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The 'Rough' Lemon, Citrus jambhiri

The rough lemon with the bumpy peel

The 'Rough' Lemon, Citrus jambhiri
 
 
 
 

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Article number: 2200450

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This product will be released at 1 April 2019

£37.40 *
 
 
 
 
 

Product information "The 'Rough' Lemon, Citrus jambhiri"

This unusual lemon with the "Beauty and the Beast" look originally came from northern India and was described for the first time by the well-known plant hunter Frank N. Meyer. Therefore, the variety or hybrid is often referred to as Citrus jambhiri 'Meyer'. However, from his discoveries and introductions in the lemon sector the Meyer lemon was certainly more successful...
 
This lemon, as is so common throughout the citrus family, where everything can cross with anything, goes back to a natural hybridisation of lemon x mandarin or orange. Taking into account the general robustness of Citrus jambhiri, one has to rather guess that mandarin oranges are the original parents. This robustness, in addition the resistance to nematodes, has meant that Citrus jambhiri is often used as a rootstock for citrus trees, e.g. it was and will be used in Brazil. There is also a commonality with the Volkamer lemon, which somewhat resembles the Jambhiri lemon regarding the juice and the taste. Some authors also claim that there is a rather flat-peeled type of Citrus jambhiri in India, which is ultimately identical to the popular lemon. However, the resemblance goes so far that both lemons, the Volkamer lemon and Citrus jambhiri, are also used as rootstocks.
 
Thanks to this general robustness (which, however, does not include frost resistance, see below), this type of lemon is very well suited as a container plant also north of the Alps. The unusual fruit then likes to attract attention. So why not cultivate Jambhiri next to the Meyer lemon: the Beauty and the Beast.
 
Short description of the Jambhiri lemon

Growth: Strongly vigorous, upright branches, many small thorns, new shoots are often reddish to purple-coloured
Flowers: Small, tangerine-like flowers, usually covered with a purplish touch, formed throughout the year, with emphasis in the spring and then again in late summer
Fruits: Medium-sized fruit, grooved and bumpy, especially at the ends, with a pronounced nipple. Thanks to the exotic shape they are an eye-catcher
Special use: As a tart, sour lemon; due to the robust nature (used as a rootstock in various countries because of its robustness) it can also be grown well in the north as a container plant, it is rather more robust and more tolerant to stress than the four season lemon (but admittedly not quite as beautiful)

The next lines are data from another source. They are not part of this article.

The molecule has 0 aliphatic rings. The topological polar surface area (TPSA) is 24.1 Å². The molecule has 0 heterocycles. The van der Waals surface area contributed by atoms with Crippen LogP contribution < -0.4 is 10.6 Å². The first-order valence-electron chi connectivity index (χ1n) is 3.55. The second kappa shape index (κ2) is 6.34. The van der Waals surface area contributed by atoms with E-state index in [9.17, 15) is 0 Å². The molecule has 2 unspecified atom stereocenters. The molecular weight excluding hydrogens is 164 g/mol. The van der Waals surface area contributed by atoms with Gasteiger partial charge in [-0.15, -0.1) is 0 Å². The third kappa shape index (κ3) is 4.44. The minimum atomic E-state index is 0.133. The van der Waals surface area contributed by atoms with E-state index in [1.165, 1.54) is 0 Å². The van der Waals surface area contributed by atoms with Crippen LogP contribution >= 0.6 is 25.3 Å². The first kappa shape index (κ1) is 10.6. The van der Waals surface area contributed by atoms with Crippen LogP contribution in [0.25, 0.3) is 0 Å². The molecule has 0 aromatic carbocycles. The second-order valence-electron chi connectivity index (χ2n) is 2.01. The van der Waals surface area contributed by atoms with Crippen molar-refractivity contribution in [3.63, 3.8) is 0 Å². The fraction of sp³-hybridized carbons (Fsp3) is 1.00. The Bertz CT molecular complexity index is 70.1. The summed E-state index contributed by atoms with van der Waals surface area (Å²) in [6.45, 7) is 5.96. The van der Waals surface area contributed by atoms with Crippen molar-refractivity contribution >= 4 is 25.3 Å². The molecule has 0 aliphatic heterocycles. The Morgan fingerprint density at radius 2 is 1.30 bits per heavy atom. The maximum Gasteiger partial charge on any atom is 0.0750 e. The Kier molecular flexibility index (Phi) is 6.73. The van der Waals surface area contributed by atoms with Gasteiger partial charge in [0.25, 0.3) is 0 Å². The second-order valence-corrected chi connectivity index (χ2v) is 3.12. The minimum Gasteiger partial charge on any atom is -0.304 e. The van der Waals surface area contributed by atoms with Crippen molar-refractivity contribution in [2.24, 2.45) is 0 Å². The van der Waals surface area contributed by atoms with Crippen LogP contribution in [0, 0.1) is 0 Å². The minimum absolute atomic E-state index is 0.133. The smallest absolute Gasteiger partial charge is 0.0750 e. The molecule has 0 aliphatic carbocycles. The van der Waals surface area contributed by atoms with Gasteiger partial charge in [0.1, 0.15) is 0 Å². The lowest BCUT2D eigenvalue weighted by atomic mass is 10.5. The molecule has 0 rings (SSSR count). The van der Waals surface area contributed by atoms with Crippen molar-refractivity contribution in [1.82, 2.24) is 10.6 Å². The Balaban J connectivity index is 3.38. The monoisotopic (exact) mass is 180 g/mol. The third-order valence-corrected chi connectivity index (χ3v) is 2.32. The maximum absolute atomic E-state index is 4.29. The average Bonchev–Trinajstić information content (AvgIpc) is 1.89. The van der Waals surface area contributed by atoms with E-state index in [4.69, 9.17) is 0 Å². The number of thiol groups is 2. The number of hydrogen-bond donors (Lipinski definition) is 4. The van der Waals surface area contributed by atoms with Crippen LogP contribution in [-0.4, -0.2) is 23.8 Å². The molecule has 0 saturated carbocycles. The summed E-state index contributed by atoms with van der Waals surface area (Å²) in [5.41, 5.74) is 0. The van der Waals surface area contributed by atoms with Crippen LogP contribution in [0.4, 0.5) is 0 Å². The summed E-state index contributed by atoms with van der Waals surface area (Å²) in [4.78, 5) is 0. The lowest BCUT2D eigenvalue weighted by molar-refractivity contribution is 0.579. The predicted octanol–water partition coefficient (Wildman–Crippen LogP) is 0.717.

Frost hardiness/overwintering: In a cold house, at 3-10°C
 
Is Citrus Jambhiri resistant to cold?

Through the literature and through some shops the message haunts that Citrus jambhiri is cold resistant. We have not found any proof of this yet, the geographical origin speaks against it, and there is no evidence in the primary literature (for example, in the standard handbook The Citrus Industry, Vol. 1). I believe, until the contrary has been proved, that there has been some confusion (and, by the way, this first happened to us) regarding a remote name resemblance: Citrus Rusk (but rough) is one of the first winter hardy citrus hybrids, a hybrid of Poncirus trifoliata x sweet orange; for a hybrid from the first generation it has a very pleasant taste and a hardiness down to -10°C and more. It is also called Rusk Citrange, was selected by the father of all citrus science, Walter Swingle in 1897 and named after the first American Agriculture Minister J. M. Rusk, who was Swingle's first employer in the USDA. As I said, I would almost say that Rough and Rusk's name similarity led to the wrong transfer of the properties. But if somewhere out there Citrus jambhiri should have survived outside in -10° Celsius temperatures, please give us this information! In general, however, Citrus jambhiri is a very robust variety that sometimes tolerates a few minus degrees, like many lemons do. It can be easily overwintered at temperatures of 3-10° C in a cold house.
 
  • Available April, May, June, July, August, September, October, November

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